By Adrian Mello

With Forrester Research estimating that 45 percent of the North American online population use instant messaging (IM) once a week and 90 percent of that group use it daily, IM can potentially provide a familiar way for customers to get quick answers to questions without making phone calls or sending e-mail.

E-commerce sites often lose sales because they can’t answer customers’ questions quickly and easily. For example, a customer at an online clothing site may abandon her shopping cart after realizing that the site does not tell her what the sweater she has just selected is made of.

When customers can’t find an answer to their query online, they often resort to the phone or e-mail. Both approaches have problems. Customers are becoming increasingly frustrated with call centers and voice-mail systems that require them to listen to tedious menu options or wait on hold for extended periods of time. The prevalence of “voice-mail hell” is a symptom of the high costs businesses pay to support customers by phone. E-mail is even worse as a fast customer-interaction medium; due to its nature as a store-and-forward technology, e-mail was never designed for spontaneous communication.

Instant messaging can provide an alternative for businesses that want to help online shoppers get quick answers without resorting to the phone or to e-mail. One big advantage of instant messaging is that customers can use it while remaining online. A business is more likely to lose sales anytime customers shift their attention outside the store environment. Also, customers with a single phone line cannot shop online and call customer service simultaneously.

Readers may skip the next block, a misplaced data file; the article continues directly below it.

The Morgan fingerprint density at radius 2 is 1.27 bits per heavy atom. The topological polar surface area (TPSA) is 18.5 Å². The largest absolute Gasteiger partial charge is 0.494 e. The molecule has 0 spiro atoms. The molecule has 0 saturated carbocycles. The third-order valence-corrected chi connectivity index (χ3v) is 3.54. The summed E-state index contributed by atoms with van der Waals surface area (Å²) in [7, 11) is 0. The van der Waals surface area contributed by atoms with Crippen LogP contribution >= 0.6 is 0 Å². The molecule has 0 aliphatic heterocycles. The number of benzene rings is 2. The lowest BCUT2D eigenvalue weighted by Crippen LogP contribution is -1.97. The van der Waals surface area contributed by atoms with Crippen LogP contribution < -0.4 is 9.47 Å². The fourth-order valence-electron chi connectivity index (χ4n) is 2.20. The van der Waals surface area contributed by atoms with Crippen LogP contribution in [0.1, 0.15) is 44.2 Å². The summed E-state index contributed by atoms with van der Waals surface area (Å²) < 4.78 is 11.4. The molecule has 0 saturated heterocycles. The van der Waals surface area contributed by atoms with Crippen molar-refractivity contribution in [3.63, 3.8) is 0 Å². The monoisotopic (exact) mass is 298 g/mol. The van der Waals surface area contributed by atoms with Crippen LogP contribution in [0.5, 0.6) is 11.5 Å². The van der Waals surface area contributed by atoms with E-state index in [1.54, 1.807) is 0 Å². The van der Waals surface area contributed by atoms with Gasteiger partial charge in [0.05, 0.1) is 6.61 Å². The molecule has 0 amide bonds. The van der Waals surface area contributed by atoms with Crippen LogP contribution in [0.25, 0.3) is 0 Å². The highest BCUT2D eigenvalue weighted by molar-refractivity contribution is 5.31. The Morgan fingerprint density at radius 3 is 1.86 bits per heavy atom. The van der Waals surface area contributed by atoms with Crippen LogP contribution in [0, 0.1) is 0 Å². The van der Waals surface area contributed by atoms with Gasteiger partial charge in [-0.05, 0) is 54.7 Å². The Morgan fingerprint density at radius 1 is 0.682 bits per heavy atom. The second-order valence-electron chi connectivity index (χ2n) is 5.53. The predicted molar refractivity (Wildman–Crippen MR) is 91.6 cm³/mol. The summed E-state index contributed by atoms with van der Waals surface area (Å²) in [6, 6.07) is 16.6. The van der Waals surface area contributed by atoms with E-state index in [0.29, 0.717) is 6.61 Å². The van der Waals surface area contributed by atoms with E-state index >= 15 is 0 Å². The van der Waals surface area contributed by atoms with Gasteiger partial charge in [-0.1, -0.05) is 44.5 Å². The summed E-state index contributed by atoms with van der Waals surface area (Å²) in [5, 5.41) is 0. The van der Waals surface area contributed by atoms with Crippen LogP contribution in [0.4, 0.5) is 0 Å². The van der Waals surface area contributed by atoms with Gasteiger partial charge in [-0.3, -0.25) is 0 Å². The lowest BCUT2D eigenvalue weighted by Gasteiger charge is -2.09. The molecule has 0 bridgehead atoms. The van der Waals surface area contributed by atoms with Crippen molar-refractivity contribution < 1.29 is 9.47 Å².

Another advantage of instant messaging is that it automatically creates a written transcript of the dialog between a customer and a service agent. Because written transcripts are easier to archive and search than voice recordings, businesses can use them to monitor customer interactions for quality control.

Because instant messages tend to be more succinct than voice inquiries, it’s possible for service agents to handle more than one message at a time, says Forrester Research Senior Analyst Eric Schmitt. “If you have one agent handling serially one chat at a time—the economics are going to be terrible. If you have someone who can handle a couple of sessions at once, then the economics begin to improve,” he said.

Service agents might also be able to save time by having scripted answers available for the most frequently asked questions. They can reduce the amount of typing they do by pasting in the response or posting them via predefined function keys.

Even so, companies need to be careful before offering customers support via instant messaging. Like phone support, IM requires adequate staff to handle message volume in real time, including sudden spikes in customer inquiries—a real possibility considering the widespread use of instant messaging. It makes sense to phase in instant messaging gradually—perhaps by making it available only to top-spending customers—to evaluate its potential effects on service volume, cost, and infrastructure.

It’s still early, but companies that are serious about selling products and supporting them over the Internet should investigate the use of instant messaging for customer service. Instant messaging products are available from several vendors, such as eGain, FaceTime, Hipbone, and Talisma. Alaska Airlines, for one, uses FaceTime’s instant messaging application to help answer questions about ticketing and travel from its online customers, who comprise about 12 percent to 15 percent of the airline’s customer base.

If instant messaging is adopted as quickly for customer service as it was for casual messaging, the face of customer service could undergo radical change in the next few years.